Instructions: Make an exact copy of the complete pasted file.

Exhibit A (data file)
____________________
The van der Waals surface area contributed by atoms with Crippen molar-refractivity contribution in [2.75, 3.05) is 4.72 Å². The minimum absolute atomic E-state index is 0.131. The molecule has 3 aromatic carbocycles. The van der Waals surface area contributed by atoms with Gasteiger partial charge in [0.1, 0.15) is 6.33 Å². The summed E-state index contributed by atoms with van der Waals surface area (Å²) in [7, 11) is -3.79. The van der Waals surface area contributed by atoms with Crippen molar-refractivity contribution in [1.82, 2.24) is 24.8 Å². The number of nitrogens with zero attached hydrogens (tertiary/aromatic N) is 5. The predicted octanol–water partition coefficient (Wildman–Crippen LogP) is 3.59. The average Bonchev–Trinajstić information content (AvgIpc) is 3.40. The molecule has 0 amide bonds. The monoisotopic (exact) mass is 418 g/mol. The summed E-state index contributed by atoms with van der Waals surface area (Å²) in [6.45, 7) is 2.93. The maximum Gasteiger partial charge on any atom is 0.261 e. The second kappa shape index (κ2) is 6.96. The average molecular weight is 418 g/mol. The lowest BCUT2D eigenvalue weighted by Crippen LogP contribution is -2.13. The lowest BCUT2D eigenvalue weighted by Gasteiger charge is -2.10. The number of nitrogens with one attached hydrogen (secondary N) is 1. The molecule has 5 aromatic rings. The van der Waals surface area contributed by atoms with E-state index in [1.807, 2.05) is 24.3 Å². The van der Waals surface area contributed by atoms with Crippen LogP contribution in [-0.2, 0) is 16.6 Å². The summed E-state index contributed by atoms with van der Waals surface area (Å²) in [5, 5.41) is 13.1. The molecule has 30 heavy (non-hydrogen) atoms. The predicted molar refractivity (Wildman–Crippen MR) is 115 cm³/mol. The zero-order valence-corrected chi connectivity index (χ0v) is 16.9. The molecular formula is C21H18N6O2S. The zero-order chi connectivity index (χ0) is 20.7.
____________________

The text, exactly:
The van der Waals surface area contributed by atoms with Crippen molar-refractivity contribution in [2.75, 3.05) is 4.72 Å². The minimum absolute atomic E-state index is 0.131. The molecule has 3 aromatic carbocycles. The van der Waals surface area contributed by atoms with Gasteiger partial charge in [0.1, 0.15) is 6.33 Å². The summed E-state index contributed by atoms with van der Waals surface area (Å²) in [7, 11) is -3.79. The van der Waals surface area contributed by atoms with Crippen molar-refractivity contribution in [1.82, 2.24) is 24.8 Å². The number of nitrogens with zero attached hydrogens (tertiary/aromatic N) is 5. The predicted octanol–water partition coefficient (Wildman–Crippen LogP) is 3.59. The average Bonchev–Trinajstić information content (AvgIpc) is 3.40. The molecule has 0 amide bonds. The monoisotopic (exact) mass is 418 g/mol. The summed E-state index contributed by atoms with van der Waals surface area (Å²) in [6.45, 7) is 2.93. The maximum Gasteiger partial charge on any atom is 0.261 e. The second kappa shape index (κ2) is 6.96. The average molecular weight is 418 g/mol. The lowest BCUT2D eigenvalue weighted by Crippen LogP contribution is -2.13. The lowest BCUT2D eigenvalue weighted by Gasteiger charge is -2.10. The number of nitrogens with one attached hydrogen (secondary N) is 1. The molecule has 5 aromatic rings. The van der Waals surface area contributed by atoms with E-state index in [1.807, 2.05) is 24.3 Å². The van der Waals surface area contributed by atoms with Crippen LogP contribution in [-0.2, 0) is 16.6 Å². The summed E-state index contributed by atoms with van der Waals surface area (Å²) in [5, 5.41) is 13.1. The molecule has 30 heavy (non-hydrogen) atoms. The predicted molar refractivity (Wildman–Crippen MR) is 115 cm³/mol. The zero-order valence-corrected chi connectivity index (χ0v) is 16.9. The molecular formula is C21H18N6O2S. The zero-order chi connectivity index (χ0) is 20.7.